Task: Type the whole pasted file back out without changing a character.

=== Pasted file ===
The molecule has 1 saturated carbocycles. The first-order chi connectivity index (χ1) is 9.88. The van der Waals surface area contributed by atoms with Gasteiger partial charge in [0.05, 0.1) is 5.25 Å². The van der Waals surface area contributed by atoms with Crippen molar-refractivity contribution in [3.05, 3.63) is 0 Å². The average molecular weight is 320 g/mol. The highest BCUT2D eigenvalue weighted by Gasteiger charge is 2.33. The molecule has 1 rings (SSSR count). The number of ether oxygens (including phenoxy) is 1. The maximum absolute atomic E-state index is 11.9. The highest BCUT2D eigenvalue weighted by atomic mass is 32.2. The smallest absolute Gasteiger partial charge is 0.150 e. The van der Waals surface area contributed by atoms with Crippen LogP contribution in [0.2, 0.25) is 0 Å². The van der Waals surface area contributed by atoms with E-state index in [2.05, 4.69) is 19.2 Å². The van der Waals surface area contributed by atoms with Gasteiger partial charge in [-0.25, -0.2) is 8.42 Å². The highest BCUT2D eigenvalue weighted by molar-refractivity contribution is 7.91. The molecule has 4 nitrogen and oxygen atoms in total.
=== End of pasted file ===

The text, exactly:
The molecule has 1 saturated carbocycles. The first-order chi connectivity index (χ1) is 9.88. The van der Waals surface area contributed by atoms with Gasteiger partial charge in [0.05, 0.1) is 5.25 Å². The van der Waals surface area contributed by atoms with Crippen molar-refractivity contribution in [3.05, 3.63) is 0 Å². The average molecular weight is 320 g/mol. The highest BCUT2D eigenvalue weighted by Gasteiger charge is 2.33. The molecule has 1 rings (SSSR count). The number of ether oxygens (including phenoxy) is 1. The maximum absolute atomic E-state index is 11.9. The highest BCUT2D eigenvalue weighted by atomic mass is 32.2. The smallest absolute Gasteiger partial charge is 0.150 e. The van der Waals surface area contributed by atoms with Crippen LogP contribution in [0.2, 0.25) is 0 Å². The van der Waals surface area contributed by atoms with E-state index in [2.05, 4.69) is 19.2 Å². The van der Waals surface area contributed by atoms with Gasteiger partial charge in [-0.25, -0.2) is 8.42 Å². The highest BCUT2D eigenvalue weighted by molar-refractivity contribution is 7.91. The molecule has 4 nitrogen and oxygen atoms in total.